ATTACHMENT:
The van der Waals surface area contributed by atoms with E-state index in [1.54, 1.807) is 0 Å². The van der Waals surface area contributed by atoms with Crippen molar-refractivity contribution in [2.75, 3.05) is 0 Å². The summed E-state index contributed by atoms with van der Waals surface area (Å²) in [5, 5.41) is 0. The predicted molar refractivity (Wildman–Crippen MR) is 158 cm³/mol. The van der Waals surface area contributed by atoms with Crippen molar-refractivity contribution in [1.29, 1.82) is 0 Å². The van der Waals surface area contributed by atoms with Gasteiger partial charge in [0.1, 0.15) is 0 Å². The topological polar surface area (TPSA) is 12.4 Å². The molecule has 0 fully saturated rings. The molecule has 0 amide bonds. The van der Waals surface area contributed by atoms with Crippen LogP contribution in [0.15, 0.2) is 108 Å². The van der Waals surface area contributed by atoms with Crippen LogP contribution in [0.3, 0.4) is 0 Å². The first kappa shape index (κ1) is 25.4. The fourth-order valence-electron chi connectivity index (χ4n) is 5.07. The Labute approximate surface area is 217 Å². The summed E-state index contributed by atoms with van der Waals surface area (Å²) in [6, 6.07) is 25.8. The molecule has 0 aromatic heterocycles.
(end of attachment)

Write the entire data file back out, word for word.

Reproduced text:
The van der Waals surface area contributed by atoms with E-state index in [1.54, 1.807) is 0 Å². The van der Waals surface area contributed by atoms with Crippen molar-refractivity contribution in [2.75, 3.05) is 0 Å². The summed E-state index contributed by atoms with van der Waals surface area (Å²) in [5, 5.41) is 0. The predicted molar refractivity (Wildman–Crippen MR) is 158 cm³/mol. The van der Waals surface area contributed by atoms with Crippen molar-refractivity contribution in [1.29, 1.82) is 0 Å². The van der Waals surface area contributed by atoms with Gasteiger partial charge in [0.1, 0.15) is 0 Å². The topological polar surface area (TPSA) is 12.4 Å². The molecule has 0 fully saturated rings. The molecule has 0 amide bonds. The van der Waals surface area contributed by atoms with Crippen LogP contribution in [0.15, 0.2) is 108 Å². The van der Waals surface area contributed by atoms with Crippen LogP contribution in [0.3, 0.4) is 0 Å². The first kappa shape index (κ1) is 25.4. The fourth-order valence-electron chi connectivity index (χ4n) is 5.07. The Labute approximate surface area is 217 Å². The summed E-state index contributed by atoms with van der Waals surface area (Å²) in [6, 6.07) is 25.8. The molecule has 0 aromatic heterocycles.